John Hartley Robertson shown in Unclaimed, a new documentary featuring a man who claims to be the soldier who went missing 44 years go.
The US Defense Department says that a US serviceman lost in the Vietnam War, the subject of a controversial documentary, remains unaccounted for.
The man who claimed to be that very American soldier, missing since his helicopter was shot down during the war, is actually Vietnamese, the department's Missing Personnel Office said in a statement sent Thursday to Thanh Nien News through the US embassy in Hanoi.
"All claims and alleged live sighting reports related to Robertson have been investigated and found to be false," the statement said.
The statement came after Canadian film "Unclaimed" generated a lot of interest after it premiered last month.
The film features a main who claims to be Sergeant 1st Class John Hartley Robertson, listed as missing in action 44 years ago.
It said the person had approached US government officials with the same claim years earlier.
The US government collected his fingerprints and hair samples in 2009.
"The FBI analyzed the fingerprints and they were determined not to match Robertson's fingerprints on file," the statement said.
It said the Armed Forces DNA Identification Laboratory also found that the mitochondrial DNA sequences from his hair samples "did not match either of Robertson's siblings."
The samples were compared to those taken from Robertson's brother and one of his sisters.
The US department said officials had interviewed the person twice, in April 2006 and 2009, after they received alleged live sighting reports including photographs and a videotape depicting the person claiming to be Robertson.
A tightly edited trailer for the movie, posted on production company Myth Merchant Films' website, does not show any clear full-face images of the Vietnamese man, known by the name Dang Ngoc Than, AFP reported Thursday.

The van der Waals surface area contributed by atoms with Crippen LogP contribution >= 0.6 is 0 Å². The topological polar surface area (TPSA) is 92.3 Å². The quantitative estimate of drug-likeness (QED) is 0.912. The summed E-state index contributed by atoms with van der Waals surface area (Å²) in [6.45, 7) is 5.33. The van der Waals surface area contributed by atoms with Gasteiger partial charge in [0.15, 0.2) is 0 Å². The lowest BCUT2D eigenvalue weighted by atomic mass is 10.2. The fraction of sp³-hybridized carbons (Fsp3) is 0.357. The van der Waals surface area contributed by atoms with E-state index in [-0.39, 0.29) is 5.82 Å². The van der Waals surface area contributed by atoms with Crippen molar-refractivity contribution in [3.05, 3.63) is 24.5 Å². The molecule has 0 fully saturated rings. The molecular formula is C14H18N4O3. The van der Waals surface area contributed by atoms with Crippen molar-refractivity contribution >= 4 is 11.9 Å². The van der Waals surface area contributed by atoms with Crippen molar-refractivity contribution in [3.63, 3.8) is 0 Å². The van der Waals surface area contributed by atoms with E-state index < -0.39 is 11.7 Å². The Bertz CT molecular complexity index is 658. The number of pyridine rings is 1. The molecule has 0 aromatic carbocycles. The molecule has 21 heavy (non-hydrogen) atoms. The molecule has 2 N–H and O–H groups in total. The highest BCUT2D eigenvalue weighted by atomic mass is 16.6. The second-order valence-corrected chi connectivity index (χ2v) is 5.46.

The newswire quoted the film's promotional material as saying that the documentary follows Vietnam veteran Tom Faunce as he tries to find the "true identity of a man claiming to be an American Special Forces MIA still living in a remote Vietnamese village."
]The film-makers in a post on their Facebook page said the movie was not "produced to help perpetrate fraud of any kind or misrepresent anyone's identity", AFP reported.
On May 1, one day after the documentary was screened at the Hot Docs Canadian International Documentary Festival, British newspaper The Independent also reported part of a memo from a 2009 report by the Defense Prisoner of War/Missing Personnel Office that said the man was actually "a 76-year-old Vietnamese citizen of French origin who has a history of pretending to be US army veterans."
Robertson has been missing May 20, 1968 when a Vietnamese Air Force helicopter that he was on came under heavy ground fire in Laos before it exploded and crashed, the department said, noting that US service members who witnessed the crash reported there were no survivors.
A Military Review Board in 1976 changed Robertson's status from "Missing in Action" to "Presumptive Finding of Death" after reevaluating his case, "which meant that Robertson was deceased," the statement said.
Any person proven to be Robertson would be entitled to back pay and veterans' benefits from the US government.
Nearly 60,000 American soldiers died in the Vietnam War, which also killed around three million Vietnamese people.
When it ended in 1975, 1,971 Americans were left unaccounted for, according to figures from the US Joint Prisoners of War, Missing in Action Accounting Command cited in an AFP report.
Statistics have estimated that around 300,000 Vietnamese soldiers are still listed as missing in action.
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